Lack of Signs Might Send Some Astray
Dear Traffic Talk:
It seems that common sense takes a back seat to bureaucracy when it comes comes to freeway markings. Case in point:
I just returned from a trip to Washington, D.C., where the freeways are a jumble, but well-marked.
Destinations as well as intermediate locations were repeated every two miles.
Leaving LAX and getting on the San Diego freeway going north, the only locations listed for several miles were Sacramento and Santa Monica.
What happens to tourists?
If they are good map readers they will find their destination. Otherwise they may wind up in Bakersfield before getting wise. Why aren’t there more signs put closer together?
I would hope some improvement to the highways could be made for this.
According to Caltrans spokeswoman Pat Reid, there are space and regulatory limitations to consider when placing signs. Signs are posted to alert drivers of all highway exits and major destinations.
Caltrans must follow federal government guidelines as to what is the appropriate distance between signs on state highways. There are also clutter constraints; motorists can get confused if signs are too close to one another.
Ground-level signs have to be at least 400 feet apart while signs that hang above freeways must be at least 800 feet apart, Reid said.
Dear Traffic Talk:
I live in Panorama City. Who would I contact about getting a traffic light installed?
I live off of Van Nuys Boulevard on Chase Street. I am in a wheelchair and I often need to cross Chase. I cannot tell you how many times I have almost been plowed down. Once I was crossing right on Tilden Avenue from Chase Street. One woman was already killed here in this intersection a few months ago. I was thinking that someone could put in a pedestrian walking signal. My dog also got hit and died on this street. I have seen many near-misses. Please give any information you can so I can pursue this matter. I would appreciate it very much.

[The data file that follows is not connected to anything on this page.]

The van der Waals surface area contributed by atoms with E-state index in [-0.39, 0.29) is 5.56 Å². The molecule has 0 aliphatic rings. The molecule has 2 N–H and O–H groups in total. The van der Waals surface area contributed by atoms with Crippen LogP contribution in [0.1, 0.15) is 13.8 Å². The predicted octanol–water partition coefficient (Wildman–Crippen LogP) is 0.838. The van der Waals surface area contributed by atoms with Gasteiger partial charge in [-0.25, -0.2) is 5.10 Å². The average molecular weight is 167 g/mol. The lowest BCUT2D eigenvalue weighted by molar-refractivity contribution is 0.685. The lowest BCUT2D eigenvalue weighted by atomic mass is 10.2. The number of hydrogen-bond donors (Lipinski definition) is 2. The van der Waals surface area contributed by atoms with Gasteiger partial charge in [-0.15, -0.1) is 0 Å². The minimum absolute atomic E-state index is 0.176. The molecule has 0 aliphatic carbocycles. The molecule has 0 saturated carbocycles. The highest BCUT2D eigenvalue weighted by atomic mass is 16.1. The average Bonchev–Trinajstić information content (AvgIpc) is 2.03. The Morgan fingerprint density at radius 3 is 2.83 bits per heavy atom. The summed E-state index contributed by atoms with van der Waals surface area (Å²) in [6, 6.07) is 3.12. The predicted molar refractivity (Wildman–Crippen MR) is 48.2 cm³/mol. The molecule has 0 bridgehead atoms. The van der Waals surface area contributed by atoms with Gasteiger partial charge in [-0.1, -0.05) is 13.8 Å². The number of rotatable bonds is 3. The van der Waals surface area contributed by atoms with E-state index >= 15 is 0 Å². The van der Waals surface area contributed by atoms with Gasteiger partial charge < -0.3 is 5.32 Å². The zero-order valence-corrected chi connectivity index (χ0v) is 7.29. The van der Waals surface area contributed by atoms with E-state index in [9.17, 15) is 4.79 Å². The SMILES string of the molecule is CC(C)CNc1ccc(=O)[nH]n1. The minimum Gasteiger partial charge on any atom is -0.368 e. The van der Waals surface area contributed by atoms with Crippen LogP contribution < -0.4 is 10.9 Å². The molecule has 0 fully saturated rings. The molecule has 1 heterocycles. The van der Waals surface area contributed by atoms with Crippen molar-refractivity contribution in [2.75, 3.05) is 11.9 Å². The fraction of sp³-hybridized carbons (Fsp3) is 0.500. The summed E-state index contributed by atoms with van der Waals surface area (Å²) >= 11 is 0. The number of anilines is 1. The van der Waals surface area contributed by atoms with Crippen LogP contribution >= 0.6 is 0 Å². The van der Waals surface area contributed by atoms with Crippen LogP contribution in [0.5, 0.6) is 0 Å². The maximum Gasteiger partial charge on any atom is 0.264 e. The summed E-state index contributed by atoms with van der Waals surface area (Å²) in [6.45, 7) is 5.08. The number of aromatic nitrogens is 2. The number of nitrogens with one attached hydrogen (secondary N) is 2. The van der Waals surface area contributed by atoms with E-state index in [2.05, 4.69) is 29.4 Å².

When someone wants to request a traffic light at a specific intersection, he or she should contact the Los Angeles Department of Transportation.
In the Valley there are two bureaus, one east, one west. The east bureau handles transportation issues east of the San Diego Freeway and the west bureau handles transportation problems west of the San Diego Freeway.
After determining the location of the traffic problem, one must submit a letter that explains the particular situation and why a traffic signal is needed.
After the department receives the letter and views the site, a traffic study must then be conducted.
The traffic study will collect information that includes the number of accidents in the intersection and the daily number of cars traveling through the intersection, according to a Department of Transportation spokeswoman.
The duration of the studies vary and the entire process, from when the request is made to when the light is installed, can take one year or more, the spokeswoman said.
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